Bookstores? In this economy?

A view inside independent bookstore Loganberry Books. Photo courtesy of Loganberry Books.

“Sink or swim” is a phrase that has become all too common in the minds of small business owners in the last three years of the COVID-19 pandemic. Independent bookstores are only one of the many victims of the struggling economy, and with tech giant Amazon reigning supreme over its empire — built on the demand for e-commerce that has only skyrocketed since the company’s founding — many wonder whether in-person bookstores can match the charm and efficiency of online shopping.

The book industry has had its fair share of difficulties, there’s no denying it. We all remember when thousands of stores closed due to state mandates back in 2020. Many shops closed their doors permanently due to the crisis, filing for bankruptcy or collapsing altogether under the strain of stalled business. Those who didn’t, however, had learned new methods of survival. Businesses across the country began introducing carry-out services that emphasized low-contact service as well as increased online presence through their websites and social media. Maybe the lesson business owners can learn from these events is one simple truth: Adapt and survive or preserve and disappear.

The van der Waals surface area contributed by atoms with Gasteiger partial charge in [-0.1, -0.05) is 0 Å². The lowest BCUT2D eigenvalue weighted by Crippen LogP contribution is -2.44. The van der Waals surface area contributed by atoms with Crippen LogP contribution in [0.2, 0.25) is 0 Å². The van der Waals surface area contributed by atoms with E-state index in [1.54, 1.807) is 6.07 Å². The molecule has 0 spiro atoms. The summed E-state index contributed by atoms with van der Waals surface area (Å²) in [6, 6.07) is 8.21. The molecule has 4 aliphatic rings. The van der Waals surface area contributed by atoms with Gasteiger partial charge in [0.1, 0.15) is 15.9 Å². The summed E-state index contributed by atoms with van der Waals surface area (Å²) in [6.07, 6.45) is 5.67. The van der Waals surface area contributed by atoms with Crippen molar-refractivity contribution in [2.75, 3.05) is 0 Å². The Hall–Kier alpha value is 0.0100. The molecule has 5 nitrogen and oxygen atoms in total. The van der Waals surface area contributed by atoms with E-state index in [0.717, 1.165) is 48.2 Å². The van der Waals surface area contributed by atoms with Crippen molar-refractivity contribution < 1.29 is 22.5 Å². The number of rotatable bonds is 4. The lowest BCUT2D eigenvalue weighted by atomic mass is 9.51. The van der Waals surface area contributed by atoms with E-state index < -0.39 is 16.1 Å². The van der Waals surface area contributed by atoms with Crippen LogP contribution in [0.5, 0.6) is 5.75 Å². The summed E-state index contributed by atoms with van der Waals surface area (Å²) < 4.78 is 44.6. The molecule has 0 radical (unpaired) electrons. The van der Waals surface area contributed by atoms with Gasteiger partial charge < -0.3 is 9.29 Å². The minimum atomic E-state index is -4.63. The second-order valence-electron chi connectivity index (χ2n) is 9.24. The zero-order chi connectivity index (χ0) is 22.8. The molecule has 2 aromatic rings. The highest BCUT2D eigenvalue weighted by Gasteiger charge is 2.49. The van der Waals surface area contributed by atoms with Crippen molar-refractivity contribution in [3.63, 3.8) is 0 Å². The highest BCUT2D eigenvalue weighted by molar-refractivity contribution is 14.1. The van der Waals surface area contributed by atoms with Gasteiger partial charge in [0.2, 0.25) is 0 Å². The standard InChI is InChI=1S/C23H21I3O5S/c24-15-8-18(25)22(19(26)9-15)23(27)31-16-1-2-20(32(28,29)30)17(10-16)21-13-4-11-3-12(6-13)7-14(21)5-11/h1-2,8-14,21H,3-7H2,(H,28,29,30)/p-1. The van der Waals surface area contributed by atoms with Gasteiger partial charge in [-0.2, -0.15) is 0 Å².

Bookstores, like all businesses, must grow to meet the needs of their customers. As I’ve said, they must increase their online presence and reach the online market. Zubal Books is a Cleveland bookseller that operates largely through shipping books straight to your door. You can find Appletree Books in Cleveland Heights — a store that offers in-store pickup or curbside as well as deliveries.

Plenty of bookstores has also embraced community events to attract clientele. Loganberry Books is one such store, offering monthly book readings by visiting authors and open mic nights. Others have modified their spaces to accommodate cafés and bars. Not far from Cleveland State is Visible Voice Books, a store that boasts warm mugs of coffee and tea to sip while perusing the shelves. Barnes and Noble also became incredibly successful in recent years after their partnership with Starbucks cafés. Coffee and books go great together.

While these attempts to evolve are important, the responsibility does not only rest with booksellers. It’s up to us to visit these stores in person, attend their events, and voice our support. Independent bookstores can continue to survive — and thrive — if given half the chance.

Bookstores in cities like Cleveland are bountiful and diverse. In-person bookstores are not quite dead and gone, and it is our duty to try and preserve them. They’re a way of building a culture and connecting with others who love to read just as much as you do. They’re good for new and self-published authors who couldn’t sell anywhere else. Heck, they’re a way of helping the economy. The more community-based small businesses we’ve got, the better.

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